A Conditioned Mind: What do You Really Want?

It is not possible to avoid it. We cannot deny it. Conditioning is intertwined in the state of existence. The Buddha and Buddhism teachings suggest that all existence is conditioned. The word (Dukkha) is used to describe this conditioned existence. It states that a conditioned existence is suffering. How can we experience balance or harmony in the present moment if each moment consists of dissatisfaction, suffering or pain (Dukkha)?


It is important to not be mislead or conditioned by the word Dukkha. The English translations of Buddha have defined Dukkha as dissatisfaction or suffering. However Buddhism teachings suggest that “Dukkha” is used to describe the state of existence as “temporary”; in other words “anything temporary is Dukkha”. This would also include happiness, joy etc. Therefore how do we go beyond this temporary state of existence to experience fulfillment or bliss? There is often references made to “being” in the present moment (now). This awareness of the isness to now is said to offer freedom from what Buddha called Dukkha.

Buddha taught that there are three main types of Dukkha:

– suffering or pain (dukkha-dukkha)

– Impermanence or change (viparinama-dukkha)

– conditioned states (samkhara-dukkha)

These three types of Dukkha are self-explanatory. We might even say, after reading the three above, that this describes our state of existence almost perfectly. The general agreement among human beings implies a pattern of repetitive suffering initiated by impermanence that establishes itself as a conditioned state of being.

Conditioned State of Being

We actually believe and base our state of being on these patterns and other similar thought process behavior. An awakened person experiences a shift in perspective related to such patterns. Does this necessarily mean that an awakened person to the isness of now is enlightened? This can be true, but this is not always true. Awakening to the present moment offers a key that can release the restrictions of any type of Dukkha that our existence seems to impose. I was recently asked if being aware of the present moment without regard to place or time suggests that our “state of being” is transferring.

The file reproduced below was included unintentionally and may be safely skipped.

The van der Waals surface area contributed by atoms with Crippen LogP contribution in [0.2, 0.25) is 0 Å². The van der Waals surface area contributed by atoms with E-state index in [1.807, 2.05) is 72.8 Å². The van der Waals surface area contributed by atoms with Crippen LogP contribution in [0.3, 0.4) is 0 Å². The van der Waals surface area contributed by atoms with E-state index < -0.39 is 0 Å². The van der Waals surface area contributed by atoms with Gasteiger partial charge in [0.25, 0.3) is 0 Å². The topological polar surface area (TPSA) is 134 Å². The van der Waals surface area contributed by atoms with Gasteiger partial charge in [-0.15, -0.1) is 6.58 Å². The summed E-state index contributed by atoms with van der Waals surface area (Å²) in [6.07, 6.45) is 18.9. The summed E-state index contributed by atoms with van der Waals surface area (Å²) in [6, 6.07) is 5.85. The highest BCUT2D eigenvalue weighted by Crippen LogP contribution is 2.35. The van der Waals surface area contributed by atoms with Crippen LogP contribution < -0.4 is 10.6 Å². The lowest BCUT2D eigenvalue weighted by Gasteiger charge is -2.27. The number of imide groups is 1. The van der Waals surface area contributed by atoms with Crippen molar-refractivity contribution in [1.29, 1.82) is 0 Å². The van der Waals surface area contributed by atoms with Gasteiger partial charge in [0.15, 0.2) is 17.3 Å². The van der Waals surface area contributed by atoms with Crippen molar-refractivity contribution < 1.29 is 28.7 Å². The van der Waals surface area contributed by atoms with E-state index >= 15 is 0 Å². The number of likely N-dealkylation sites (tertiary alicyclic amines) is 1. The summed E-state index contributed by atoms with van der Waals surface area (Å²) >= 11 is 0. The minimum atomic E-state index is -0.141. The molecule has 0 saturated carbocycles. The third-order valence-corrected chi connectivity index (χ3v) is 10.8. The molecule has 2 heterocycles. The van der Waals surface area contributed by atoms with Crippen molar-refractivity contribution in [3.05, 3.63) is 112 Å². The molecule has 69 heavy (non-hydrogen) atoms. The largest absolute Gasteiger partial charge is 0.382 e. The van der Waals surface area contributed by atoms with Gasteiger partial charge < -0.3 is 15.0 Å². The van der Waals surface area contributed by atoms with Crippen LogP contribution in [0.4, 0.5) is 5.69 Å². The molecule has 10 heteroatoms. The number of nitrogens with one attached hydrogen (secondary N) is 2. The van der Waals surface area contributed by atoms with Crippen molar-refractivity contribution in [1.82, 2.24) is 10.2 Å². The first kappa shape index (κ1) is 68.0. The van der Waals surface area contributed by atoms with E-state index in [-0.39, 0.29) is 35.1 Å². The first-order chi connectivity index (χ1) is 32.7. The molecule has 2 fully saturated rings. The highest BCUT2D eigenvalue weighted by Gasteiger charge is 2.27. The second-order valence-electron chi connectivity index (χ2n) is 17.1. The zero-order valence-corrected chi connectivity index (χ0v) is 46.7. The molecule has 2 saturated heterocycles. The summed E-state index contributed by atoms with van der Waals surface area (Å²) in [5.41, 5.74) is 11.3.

Technically the term “transferring” cannot be used to explain the experience of awakening to the present moment. However it does suggest what happens during the awakening process. An awakened person will witness a shift in how he or she experiences each person, thing or situation. This acute awareness to the present moment will allow a process of transformation to begin and develop steadily. This does not mean that you will become something new or different. The process leading to enlightenment allows a person to remember a knowledge that we have been conditioned to forget. This reawakened state of presence to the unfolding of the one everlasting moment will involve you asking the question; “What do I really want?”.

The process of shifting consciousness in perceptual experiences is to become very aware of what you are actually experiencing. This “knowing” will become easier, clearer and unconditioned as the mind experiences more and more space. An unrestricted realm of “isness” results from becoming aware of the awareness within the present now. “Isness” is the state of things as they are. The key is not to identify with what you think and believe.

Best regards to everyone

P.S. Here is an interesting publication entitled: “The Three Basic Facts of Existence” by Piyadassi Thera, preface by Nyanaponika Thera. This may provide you with further insight into Dukkha and Buddhism teachings. http://www.accesstoinsight.org/lib/authors/various/wheel186.html


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